It is rare that a film gives away the ending in the title; it is even rarer that it can then keep you engrossed all the way through to its dénouement.
Andrew Dominik's is the latest in a long line of films about America's most famous outlaw. It traces the relationship between James (Pitt) and his admirer and assassin Ford (Affleck) in the final months of the outlaw's life.
Historians are undecided if Ford killed James out of jealousy, for fame or to take his place. In the end, their relationship here is a speculation and according to Dominik, who also directed 'Chopper', is "meant more to stir the imagination than impose a point of view".
James was a celebrity in his own lifetime with the media doing much to create a hero or rebel out of a criminal and murderer. Much of what they reported was false but it served to create the myth of the anti-hero or Robin Hood figure when the truth was far from that.
Ford followed Jesse's 'career' as an adolescent by collecting newspaper cuttings and cheap magazines that recounted the acts of the James Gang, which was led by Jesse and his brother Frank (Shepherd). Ford gets the chance to meet and work with the James Gang at their final heist at Blue Cut in 1881 through his gang-member brother Charley (Rockwell).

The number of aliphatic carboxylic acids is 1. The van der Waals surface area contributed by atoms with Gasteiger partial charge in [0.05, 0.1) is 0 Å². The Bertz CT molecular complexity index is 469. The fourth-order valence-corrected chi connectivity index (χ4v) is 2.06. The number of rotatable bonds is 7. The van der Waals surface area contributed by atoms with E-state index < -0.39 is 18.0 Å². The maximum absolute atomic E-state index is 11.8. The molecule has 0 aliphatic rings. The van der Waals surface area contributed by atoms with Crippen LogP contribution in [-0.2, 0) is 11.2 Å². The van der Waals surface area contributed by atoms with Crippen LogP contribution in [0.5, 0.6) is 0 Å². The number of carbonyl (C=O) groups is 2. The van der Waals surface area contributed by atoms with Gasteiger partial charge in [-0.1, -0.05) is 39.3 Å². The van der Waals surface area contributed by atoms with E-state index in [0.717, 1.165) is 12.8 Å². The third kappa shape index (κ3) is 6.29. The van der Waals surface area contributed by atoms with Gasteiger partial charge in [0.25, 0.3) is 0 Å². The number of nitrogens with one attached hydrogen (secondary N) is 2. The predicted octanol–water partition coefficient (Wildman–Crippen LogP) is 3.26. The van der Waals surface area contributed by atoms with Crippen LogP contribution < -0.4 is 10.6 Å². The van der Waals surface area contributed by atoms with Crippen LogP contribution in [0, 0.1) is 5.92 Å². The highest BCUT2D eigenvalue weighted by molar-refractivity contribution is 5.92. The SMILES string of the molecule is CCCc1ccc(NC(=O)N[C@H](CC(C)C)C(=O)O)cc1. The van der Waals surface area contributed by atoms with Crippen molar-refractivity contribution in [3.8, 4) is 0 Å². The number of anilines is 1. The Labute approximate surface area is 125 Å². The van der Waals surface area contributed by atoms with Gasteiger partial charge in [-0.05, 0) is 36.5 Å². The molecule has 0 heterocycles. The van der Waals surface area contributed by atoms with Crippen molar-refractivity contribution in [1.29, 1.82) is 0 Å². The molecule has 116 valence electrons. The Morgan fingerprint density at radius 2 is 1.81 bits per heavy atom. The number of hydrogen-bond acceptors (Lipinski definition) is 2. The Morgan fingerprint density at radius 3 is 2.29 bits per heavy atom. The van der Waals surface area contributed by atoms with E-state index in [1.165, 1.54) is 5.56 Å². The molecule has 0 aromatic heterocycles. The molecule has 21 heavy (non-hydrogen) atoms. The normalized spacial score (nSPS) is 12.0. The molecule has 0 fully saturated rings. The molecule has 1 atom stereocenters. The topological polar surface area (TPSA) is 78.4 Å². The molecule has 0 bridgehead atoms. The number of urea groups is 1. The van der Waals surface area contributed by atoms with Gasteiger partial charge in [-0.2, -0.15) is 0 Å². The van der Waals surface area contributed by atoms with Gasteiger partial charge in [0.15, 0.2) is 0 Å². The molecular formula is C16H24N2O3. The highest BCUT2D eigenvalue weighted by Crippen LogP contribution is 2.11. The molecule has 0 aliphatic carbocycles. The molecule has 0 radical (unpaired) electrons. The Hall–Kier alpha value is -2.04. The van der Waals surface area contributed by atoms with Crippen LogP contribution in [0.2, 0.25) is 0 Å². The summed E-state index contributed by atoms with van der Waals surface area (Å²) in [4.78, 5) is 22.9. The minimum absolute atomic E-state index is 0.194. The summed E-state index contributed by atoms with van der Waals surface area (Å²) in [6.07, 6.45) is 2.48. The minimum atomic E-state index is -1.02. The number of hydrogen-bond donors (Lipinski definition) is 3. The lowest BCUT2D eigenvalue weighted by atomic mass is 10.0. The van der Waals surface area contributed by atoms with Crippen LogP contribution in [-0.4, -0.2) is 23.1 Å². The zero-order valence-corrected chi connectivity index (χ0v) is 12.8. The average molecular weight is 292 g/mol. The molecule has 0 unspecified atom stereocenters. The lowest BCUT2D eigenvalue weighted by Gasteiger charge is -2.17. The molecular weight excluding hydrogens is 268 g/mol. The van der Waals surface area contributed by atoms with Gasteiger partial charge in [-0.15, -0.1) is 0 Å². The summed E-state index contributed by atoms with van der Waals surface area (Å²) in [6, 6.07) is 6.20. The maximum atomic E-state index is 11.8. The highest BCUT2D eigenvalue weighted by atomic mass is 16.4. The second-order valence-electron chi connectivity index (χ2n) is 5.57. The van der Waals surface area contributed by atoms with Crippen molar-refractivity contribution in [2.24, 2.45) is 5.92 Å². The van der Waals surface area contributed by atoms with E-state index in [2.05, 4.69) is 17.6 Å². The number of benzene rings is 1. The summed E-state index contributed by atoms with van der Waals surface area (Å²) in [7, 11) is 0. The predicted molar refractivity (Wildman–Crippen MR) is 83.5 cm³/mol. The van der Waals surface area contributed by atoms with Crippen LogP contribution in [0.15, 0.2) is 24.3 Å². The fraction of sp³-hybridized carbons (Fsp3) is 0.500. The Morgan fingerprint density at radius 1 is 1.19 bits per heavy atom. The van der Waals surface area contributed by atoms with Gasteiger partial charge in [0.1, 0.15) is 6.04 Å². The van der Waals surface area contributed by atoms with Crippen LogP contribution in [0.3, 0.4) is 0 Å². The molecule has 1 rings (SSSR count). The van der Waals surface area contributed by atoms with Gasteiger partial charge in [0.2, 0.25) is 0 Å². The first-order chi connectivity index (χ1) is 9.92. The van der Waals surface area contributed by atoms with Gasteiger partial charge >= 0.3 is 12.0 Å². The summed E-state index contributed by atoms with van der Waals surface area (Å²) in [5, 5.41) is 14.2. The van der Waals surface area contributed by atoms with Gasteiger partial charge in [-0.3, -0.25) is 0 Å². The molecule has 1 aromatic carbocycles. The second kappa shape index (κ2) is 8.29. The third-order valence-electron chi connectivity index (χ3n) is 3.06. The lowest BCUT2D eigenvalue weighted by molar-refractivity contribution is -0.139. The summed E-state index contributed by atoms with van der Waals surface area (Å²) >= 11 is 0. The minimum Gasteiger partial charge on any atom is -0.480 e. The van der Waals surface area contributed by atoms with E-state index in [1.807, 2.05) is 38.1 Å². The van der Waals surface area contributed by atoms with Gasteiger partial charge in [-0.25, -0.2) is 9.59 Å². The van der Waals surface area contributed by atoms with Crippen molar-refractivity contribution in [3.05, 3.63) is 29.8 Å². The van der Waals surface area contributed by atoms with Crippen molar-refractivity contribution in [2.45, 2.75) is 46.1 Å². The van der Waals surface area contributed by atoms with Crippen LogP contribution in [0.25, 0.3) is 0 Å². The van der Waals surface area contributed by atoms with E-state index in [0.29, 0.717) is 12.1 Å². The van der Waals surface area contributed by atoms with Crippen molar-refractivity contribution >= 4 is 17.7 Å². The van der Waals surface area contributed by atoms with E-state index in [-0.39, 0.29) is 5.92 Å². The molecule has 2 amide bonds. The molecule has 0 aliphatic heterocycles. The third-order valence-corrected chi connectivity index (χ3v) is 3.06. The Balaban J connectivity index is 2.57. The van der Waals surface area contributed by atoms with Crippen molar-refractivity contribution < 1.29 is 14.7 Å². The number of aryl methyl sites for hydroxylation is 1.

As the increasing price on James' head is worth more than a heist, members of Jesse's gang are left with the decision to follow him or take him out for the reward money and fame that would follow. This leads Jesse to suspect that members of his gang are plotting against him and stokes the idea that he needs to get shut of those he cannot trust.
Pitt's portrayal of James and his increasing paranoia is arguably the best performance of his career and he finally delivers a performance worthy of the role. However, he is outshone by his fellow lead, as Affleck's nervous, whiny and cowardly Ford is exceptional and sure to put him in Oscar contention.
If there is a downside to this film, it is its length. Perhaps, at 160 minutes it is a touch too long. The end does not come when you expect it to and some of the scenes could have been shorter.
Yet the sound and look of the picture make up for that downfall. Roger Deakins' cinematography is dark, moody and stunning; from the wide-angle landscape shots to the dark close-ups and the classic framing of silhouettes in doorways.
Modern-day Canadian ranches and wide-open plains double as Kansas, Kentucky, Missouri and Colorado in the winter of 1882. And he seems to have borrowed the rushing clouds and cornfields blowing in the wind from producer Ridley Scott.
The haunting musical score from Nick Cave and Warren Ellis and the use of an omnipotent narrator (Hugh Roth) complement the cinematography.
The film's release was delayed by over a year as Dominik and the producers quibbled over the final cut, but 'The Assassination of Jesse James by the Coward Robert Ford' is certainly worth the wait.
If you have the patience to sit through a film that is over two-and-a-half hours long then you are in for a treat.